Singer, songwriter, troubadour, wiseass, painter, and businessman Bob Dylan is stumping his own whisky brand around the ether these days, and is part of what brought him back to doing his radio show. He had such a show 11 years ago and then took a hiatus. The new show recently aired on Monday, 21 September on SiriusXM. (I listen to him on my “smart toaster”— wink nod, Little Bobby Dylan). This is a show of “Themes, dreams and schemes,” where Dylan refers to Walt Whitman as, in his whispering and nasally gliding voice, “The safecracker of the soul.” This guy is a pisser, and is still mining the gold of everything American; history, music and odd and brilliant personalities. Heaven’s Door is his whisky brand and he must be selling some of the stuff because he’s got to be hitting a huge demographic on Sirius Satellite Radio. Just think of all of the ear-budded baby boomers with iPhones and smart toasters out there, grabbing that celestial signal to listen to this guy yammering away with myriad tidbits of musical minutiae with his mid-western tongue impacted firmly in his cheek.
Dylan’s voice grabbed me as a kid and got me bashing my cheap $27 gut-string guitar in the basement in 1963. I loved the way this guy sang and phrased his songs. And I loved to mimic him; when I did a Dylan imitation and got a yuk from a girl, I also got a phone number. Win-win. Dylan must’ve been a wiseass kid. You don’t learn to be a wiseass later in life, because it’s a vocation we dial into in our formative years. I’ve seen this guy play a few times and he’s good at his job, and of late was doing his audaciously named “NeverEnding Tour.” Unfortunately, these days, he and his band are sidelined during the pandemic like all other performing artists, and the guy, like all of us, needs a dodge. So why not rig up a whisky brand and go on the stump while not even needing to leave the basement — Sirius Studio.
I always thought of what an ideal coffee klatch would be. I picture a greasy spoon, if any are still open, in Brooklyn or the East Village with Dylan, Woody Allen, and Little Stevie Van Zandt. Just to listen to these guys talk — about any topic under the sun — would be an absolute yuk fest. Each guy has a distinct voice, and they all have something to say. More importantly, they are all wiseasses and are very funny. We’re talking funny off-the-beaten path kinds of guys. Of course, that ain’t happening for Joey Houlihan, so I’ll just snag the voices of these guys in any format or context that I can.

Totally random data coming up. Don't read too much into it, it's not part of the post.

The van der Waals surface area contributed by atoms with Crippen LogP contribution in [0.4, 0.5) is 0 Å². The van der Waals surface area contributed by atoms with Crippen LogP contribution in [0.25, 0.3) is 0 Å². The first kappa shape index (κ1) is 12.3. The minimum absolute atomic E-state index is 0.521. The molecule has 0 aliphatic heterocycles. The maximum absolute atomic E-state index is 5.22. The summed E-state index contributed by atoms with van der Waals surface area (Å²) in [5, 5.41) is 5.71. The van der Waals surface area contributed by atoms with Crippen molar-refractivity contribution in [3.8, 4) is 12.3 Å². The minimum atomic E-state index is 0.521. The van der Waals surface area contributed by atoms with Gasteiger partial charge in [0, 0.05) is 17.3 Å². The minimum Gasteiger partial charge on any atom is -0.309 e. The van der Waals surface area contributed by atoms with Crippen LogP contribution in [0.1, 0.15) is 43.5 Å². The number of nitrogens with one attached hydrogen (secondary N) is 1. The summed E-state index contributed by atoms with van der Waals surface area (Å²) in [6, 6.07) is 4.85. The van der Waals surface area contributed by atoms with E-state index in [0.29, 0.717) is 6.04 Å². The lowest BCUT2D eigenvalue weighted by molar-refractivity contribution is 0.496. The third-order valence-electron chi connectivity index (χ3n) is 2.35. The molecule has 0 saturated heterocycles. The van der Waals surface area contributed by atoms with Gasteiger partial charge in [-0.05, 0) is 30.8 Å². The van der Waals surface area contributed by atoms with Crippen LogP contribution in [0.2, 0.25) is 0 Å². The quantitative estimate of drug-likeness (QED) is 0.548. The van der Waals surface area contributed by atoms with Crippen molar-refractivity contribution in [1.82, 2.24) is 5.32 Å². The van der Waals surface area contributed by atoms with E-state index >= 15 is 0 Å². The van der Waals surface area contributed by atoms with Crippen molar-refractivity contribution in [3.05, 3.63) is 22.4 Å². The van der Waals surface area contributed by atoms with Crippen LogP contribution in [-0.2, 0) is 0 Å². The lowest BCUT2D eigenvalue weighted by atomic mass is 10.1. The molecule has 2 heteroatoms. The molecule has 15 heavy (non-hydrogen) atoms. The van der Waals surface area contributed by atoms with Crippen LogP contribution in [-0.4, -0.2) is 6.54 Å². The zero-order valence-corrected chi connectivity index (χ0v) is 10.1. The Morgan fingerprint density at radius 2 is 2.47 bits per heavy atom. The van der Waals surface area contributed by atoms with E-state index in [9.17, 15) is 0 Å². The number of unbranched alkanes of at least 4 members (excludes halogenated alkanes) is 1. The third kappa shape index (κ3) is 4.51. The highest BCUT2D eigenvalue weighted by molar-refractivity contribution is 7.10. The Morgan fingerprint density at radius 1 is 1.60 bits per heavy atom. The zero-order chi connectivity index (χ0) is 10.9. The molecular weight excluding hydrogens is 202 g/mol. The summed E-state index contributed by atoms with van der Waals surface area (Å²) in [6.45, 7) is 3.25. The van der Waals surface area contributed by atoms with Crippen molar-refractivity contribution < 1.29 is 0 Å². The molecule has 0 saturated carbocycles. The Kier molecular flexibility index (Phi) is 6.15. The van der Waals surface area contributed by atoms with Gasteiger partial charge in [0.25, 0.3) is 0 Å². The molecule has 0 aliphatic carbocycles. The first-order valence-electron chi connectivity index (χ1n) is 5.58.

In fact, another guy who does a similar thing to Dylan is Little Stevie Van Zandt. Steven started playing with Bruce Springsteen as a young kid and came up with that whole Jersey music scene. Van Zandt’s his own guy with the acting and radio thing, and is a terrific songwriter. Van Zandt’s Little Steven’s Underground Garage, is a Sirius show which has DJs like Andrew Loog Oldham, who was the manager and producer for the Rolling Stones, and Palmyra Delran, who is a guitar-wielding and singing and songwriting Rock and Roll gal who has the coolest female DJ voice out there. I like Palmyra almost as much as Dylan. She’s hilarious and knows her music. One thing that all of the aforementioned in this entire column have in common, is that they have great speaking voices. Without question, these folks could read a telephone book and demand attention. So, when they set up songs, and historical tidbits of musicology they completely subject the listener’s ears. They all know their stuff and this fact hovers over all of their respective shows. Van Zandt does similar setups like Dylan and the guy has me bursting out laughing. He does this whole thing on the invention of the Swanson TV Dinner which is like a comedic shaggy dog story. Van Zandt is a very funny and multidimensional guy.
Of course, Dylan did a theme show about whisky, which flowed seamlessly from the iPhone and smart toaster. For example, Dylan talks about the song “Whisky in the Jar,” which is an old traditional Irish song adapted from the 1700s. He cites an Irish group called the Dubliners who sang the song — Dylan probably heard it from the Clancy Brothers when he was a kid in the 60s — and how the Irish group Thin Lizzie covered it, and Metallica lifted the idea to shred out their own version of the song. The Dropkick Murphys did, also. I sang this song for years in my saloon days and it was a great song to get people all riled up and hoisting drinks. Dylan has created a very entertaining and informative music show, with folks that call in a hello. For example, Dylan is talking about the Scottish Plowman’s Poet Robbie Burns and actor John C. Reilly is phoned up by Dylan to talk about and recite a poem of Burns’ called “Comin’ Thro the Rye.” Reilly, at Dylan’s behest, then goes on to sing the song, which is, of course, related to whisky.